Why your plants need Phosphorous.

Liz Filmer
17 Oct 2021

Phosphorus is essential to plant health, and so, like Nitrogen, it is required by the plant in large amounts. Phosphorous is present in every living plant cell. It is involved in many essential plant functions, including energy transfer, photosynthesis, transformation of sugars and starches, nutrient movement around the plant and the transfer of genetic characteristics from one generation to the next.

In contrast to Nitrogen, the atmosphere does not provide phosphorous; instead, it originates mainly from organic sources and primary and secondary minerals via the phosphorous cycle.  In comparison to Nitrogen, the phosphorous concentration in the soil is much lower. It can vary massively due to many factors. 

In an indoor growing environment, most of your phosphorus will come from your nutrient feed. It is needed in the highest amounts during germination, seedling, and flowering stages. Phosphorous is the "P" in your NPK, and so the ratios will be displayed on every bottle you use. If you follow the directions, you shouldn't go far wrong. However, all plants are different and depending on what you are growing; you may find that it needs a little more or less phosphorous than you are using. 

Phosphorous deficiency is more likely to occur in plants grown in an indoor environment as they are kept under intense light. This is because phosphorous is used in photosynthesis. The rate of photosynthesis is higher under a powerful artificial light source. So the phosphorous gets used up quickly. If your temperatures are below 60F, your plants will struggle to take up Phosphorous. Other factors for inducing deficiencies can include incorrect pH levels and overwatering so that nutrients leach out of the growing media.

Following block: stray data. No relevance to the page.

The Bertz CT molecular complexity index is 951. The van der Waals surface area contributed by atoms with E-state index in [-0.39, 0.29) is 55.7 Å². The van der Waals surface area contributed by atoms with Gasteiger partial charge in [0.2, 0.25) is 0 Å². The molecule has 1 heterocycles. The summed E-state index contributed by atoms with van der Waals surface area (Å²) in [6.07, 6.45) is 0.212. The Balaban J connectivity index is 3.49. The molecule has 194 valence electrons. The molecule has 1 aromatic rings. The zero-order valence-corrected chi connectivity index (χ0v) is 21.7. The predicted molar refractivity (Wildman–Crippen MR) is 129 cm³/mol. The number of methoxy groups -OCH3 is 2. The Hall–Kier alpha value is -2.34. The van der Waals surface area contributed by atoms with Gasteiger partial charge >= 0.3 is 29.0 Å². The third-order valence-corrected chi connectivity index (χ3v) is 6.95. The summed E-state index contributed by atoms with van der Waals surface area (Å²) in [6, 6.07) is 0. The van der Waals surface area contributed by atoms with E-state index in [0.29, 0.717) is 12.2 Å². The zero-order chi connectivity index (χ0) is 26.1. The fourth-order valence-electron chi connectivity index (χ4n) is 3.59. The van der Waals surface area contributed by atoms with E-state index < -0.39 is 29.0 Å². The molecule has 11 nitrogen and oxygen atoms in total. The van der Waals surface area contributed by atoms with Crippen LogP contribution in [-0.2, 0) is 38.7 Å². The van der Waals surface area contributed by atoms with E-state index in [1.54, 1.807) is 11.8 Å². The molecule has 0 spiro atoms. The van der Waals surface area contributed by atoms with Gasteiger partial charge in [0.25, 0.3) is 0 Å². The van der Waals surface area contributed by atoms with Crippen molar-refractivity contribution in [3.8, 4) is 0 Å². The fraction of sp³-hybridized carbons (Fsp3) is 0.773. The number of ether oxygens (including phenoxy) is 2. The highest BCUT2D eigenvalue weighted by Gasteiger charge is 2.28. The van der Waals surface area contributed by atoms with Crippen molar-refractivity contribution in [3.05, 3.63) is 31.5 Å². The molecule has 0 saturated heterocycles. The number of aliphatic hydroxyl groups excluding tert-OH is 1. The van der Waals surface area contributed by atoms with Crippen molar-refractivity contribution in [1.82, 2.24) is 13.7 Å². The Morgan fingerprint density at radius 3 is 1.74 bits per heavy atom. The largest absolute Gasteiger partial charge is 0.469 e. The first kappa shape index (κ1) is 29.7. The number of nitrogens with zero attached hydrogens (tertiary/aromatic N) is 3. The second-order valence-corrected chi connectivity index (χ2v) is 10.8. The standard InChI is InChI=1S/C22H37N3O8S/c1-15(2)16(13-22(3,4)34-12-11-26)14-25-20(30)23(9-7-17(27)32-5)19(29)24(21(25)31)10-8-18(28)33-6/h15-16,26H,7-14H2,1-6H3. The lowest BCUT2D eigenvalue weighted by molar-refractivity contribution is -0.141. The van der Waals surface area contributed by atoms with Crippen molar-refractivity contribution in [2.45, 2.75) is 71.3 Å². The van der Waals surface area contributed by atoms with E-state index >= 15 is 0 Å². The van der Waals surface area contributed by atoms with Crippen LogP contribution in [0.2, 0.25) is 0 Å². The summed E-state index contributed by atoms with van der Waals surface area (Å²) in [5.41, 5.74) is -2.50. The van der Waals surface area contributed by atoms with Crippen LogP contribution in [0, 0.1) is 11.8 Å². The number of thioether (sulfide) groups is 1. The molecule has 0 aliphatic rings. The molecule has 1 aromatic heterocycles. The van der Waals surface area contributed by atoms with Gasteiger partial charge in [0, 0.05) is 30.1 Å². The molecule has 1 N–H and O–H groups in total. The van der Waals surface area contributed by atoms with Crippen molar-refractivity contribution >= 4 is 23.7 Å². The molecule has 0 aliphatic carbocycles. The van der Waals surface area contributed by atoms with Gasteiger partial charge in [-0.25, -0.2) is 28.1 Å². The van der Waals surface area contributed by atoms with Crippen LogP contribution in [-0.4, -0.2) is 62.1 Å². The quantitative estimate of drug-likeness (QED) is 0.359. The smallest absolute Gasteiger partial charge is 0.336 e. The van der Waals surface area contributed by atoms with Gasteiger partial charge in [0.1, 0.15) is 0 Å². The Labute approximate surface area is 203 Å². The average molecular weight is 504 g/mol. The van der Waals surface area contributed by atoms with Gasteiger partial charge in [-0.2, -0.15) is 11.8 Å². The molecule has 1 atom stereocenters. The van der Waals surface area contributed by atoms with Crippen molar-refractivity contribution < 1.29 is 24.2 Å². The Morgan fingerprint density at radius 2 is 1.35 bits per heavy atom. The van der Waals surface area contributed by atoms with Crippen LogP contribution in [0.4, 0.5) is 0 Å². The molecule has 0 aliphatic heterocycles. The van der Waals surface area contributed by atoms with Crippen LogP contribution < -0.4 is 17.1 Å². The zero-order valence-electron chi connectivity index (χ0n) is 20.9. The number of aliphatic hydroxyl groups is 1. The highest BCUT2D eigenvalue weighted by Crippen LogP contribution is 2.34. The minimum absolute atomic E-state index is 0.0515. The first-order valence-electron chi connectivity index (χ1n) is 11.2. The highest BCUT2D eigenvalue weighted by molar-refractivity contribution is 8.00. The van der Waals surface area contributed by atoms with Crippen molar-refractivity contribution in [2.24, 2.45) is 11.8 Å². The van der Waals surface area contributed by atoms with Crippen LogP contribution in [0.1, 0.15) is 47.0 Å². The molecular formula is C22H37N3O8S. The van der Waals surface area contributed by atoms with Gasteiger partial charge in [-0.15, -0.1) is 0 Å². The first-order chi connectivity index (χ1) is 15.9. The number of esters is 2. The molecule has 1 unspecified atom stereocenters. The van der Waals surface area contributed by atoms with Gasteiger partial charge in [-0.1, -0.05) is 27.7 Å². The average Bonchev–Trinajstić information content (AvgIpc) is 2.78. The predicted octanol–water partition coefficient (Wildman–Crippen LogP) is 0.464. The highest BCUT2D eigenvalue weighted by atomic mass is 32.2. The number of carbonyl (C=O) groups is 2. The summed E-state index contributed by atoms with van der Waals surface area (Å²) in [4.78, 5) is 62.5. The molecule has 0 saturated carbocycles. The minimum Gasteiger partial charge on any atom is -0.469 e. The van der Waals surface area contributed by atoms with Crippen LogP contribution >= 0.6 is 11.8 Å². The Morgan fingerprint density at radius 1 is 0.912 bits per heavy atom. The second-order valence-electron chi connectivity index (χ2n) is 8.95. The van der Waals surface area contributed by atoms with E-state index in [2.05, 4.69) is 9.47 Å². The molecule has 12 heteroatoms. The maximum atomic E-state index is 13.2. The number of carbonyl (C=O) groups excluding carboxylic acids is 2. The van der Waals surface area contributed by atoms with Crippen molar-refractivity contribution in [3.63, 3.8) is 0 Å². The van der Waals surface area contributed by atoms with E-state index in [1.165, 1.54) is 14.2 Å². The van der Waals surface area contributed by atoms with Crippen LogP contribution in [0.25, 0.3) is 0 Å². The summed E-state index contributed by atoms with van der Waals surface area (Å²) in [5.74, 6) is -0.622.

Symptoms of phosphorous deficiency include darkening of old leaves, new leaves growing much smaller in size, and a variety of leaf abnormalities, including thickening, spot forming and yellowing, curling, mottling and burning of tips. The plant itself may show signs of discolouration, most noticeably red or purple, as well as stunted or abnormal growth in both stems and flowers/fruits. Plants with a Phosphorous deficiency commonly have root problems, so there may be signs of root rot, mould, root disease or more susceptibility to pest infestation. A phosphorous deficiency is easily identified if only the parts exposed to direct light are affected, and the rest of the plant appears to be ok.

Most fertilisers and feed formulas designed for use on plants grown indoors carry an extra amount of phosphorous anyway due to the rate at which phosphorous is used up for photosynthesis under the intense lights. Any bloom fertiliser or booster product should assist in correcting the balance and levelling out any other nutrient deficiencies that may be lurking around un-detected.

 Mycorrhiza is a valuable tool to use to prevent a deficiency as it can help increase phosphorous uptake. Guano is also an excellent natural fertiliser as it is very high in phosphorous. You can also try increasing your temperatures above 60F so that the phosphorous is more easily absorbed. 
Check regularly that your pH is between 5.5-6.2. If your pH is too high, the nutrient salts will prevent your plant from absorbing the optimum phosphorous levels. To get your pH where it should be, you will need to flush your whole system with a feed solution at the correct pH until the desired level is achieved. 

Liz Filmer